post #22 of 28
Originally Posted by Andre Yew
While polarized glasses do cut a lot of glare, they can also hide certain kinds of road debris like liquids. Spilled oil or especially spilled coolant can be very slippery. So be careful if you're driving with them.


Interesting. It seems that many Indy/Nascar drivers wear Polarized glasses/shields with the express purpose of seeing oil hazards.

From the NASA website:

Polarized driving glasses are designed to fit the narrow openings of racing helmets. They reduce glare which allows racecar drivers to see oil on the track. The polarization helps reduce eyestrain and allows for better concentration. These special lenses were first developed for use in space helmets.
post #23 of 28
Originally Posted by TCN
He claims Maui Jims, Revos, and Oliver Peoples are the best

how about Paul smith (I think their owned by oliver peoples), Alan Mikli and Cutler & Gross ? Iam most interested in those brands but if there's no significant difference.. I'll go to someone like gucci/prada some safilo brand and pick something up...
post #24 of 28
how about Paul smith (I think their owned by oliver peoples), Alan Mikli and Cutler & Gross ? Iam most interested in those brands but if there's no significant difference..

Actually, I was wondering the same question. I currently rotate a pair of Prada and Mikli with remotely familiar designs. The Mikli have better optics, but I wouldn't call them outstanding...
post #25 of 28
I wear and love them- lightweight, fit my face well and the polarized lens is very good. I'd never spend retail on them though, I have a friend who owns a surf shop and got them from him for cost (50% of retail).
post #26 of 28
I own a number of pairs of relatively expensive sunglasses.

I find that cheap sunglasses are usually not worth the money spent on them, while expensive sunglasses often are worth the expense, provided that you are paying for high quality workmanship and materials, not just a designer name.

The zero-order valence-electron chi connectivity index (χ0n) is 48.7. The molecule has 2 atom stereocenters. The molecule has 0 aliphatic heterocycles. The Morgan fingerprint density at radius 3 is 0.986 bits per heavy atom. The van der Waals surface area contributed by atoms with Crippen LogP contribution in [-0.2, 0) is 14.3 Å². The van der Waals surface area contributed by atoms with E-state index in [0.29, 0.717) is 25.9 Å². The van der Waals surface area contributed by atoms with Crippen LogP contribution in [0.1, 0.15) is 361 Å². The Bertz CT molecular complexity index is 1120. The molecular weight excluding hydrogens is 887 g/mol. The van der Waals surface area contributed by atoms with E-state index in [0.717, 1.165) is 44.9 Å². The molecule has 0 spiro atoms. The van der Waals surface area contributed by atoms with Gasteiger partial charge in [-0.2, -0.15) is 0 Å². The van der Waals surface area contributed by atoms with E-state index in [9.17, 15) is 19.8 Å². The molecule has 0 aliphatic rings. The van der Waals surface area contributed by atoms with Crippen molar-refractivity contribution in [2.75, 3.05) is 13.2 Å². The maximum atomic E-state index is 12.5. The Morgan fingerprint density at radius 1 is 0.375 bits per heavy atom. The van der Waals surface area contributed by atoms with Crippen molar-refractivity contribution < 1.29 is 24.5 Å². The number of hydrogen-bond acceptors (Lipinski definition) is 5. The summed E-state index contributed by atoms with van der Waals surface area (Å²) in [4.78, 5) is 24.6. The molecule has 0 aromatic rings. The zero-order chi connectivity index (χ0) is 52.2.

I have a pair of Maui Jim titanium sunglasses that are far and away the most comfortable sunglasses I've ever worn. They weigh nothing, and I can wear them all day long in comfort.

I've got driving-specific sunglasses from Nikon that provide markedly better vision than other brands I've used.

For outdoor sports, such as mountain climbing, skiing, etc. a pair of high quality sunglasses gives better vision, are more comfortable, and are more durable than cheap versions.
post #27 of 28
Of the various sunglasses that have been mentioned in this thread, are there any where it's possible to have prescription lenses put in?
post #28 of 28
i have dipped my finger on the trading of cheap sunglasses years ago. though the company still exists, i chose to get out. anyway, we were selling very very inexpensive sunglasses that actually have good construction. i'm extremely happy with a particular model of aviators because upon close inspection they can be comparable to major brands. with that being said, our target market are those interested in buying disposable sunglasses, those that buy on impulse. to complement their look for the moment. if you're buying a pair for eye protection, dont buy those inexpensive sunglasses. the uv rating itself is bogus if at all.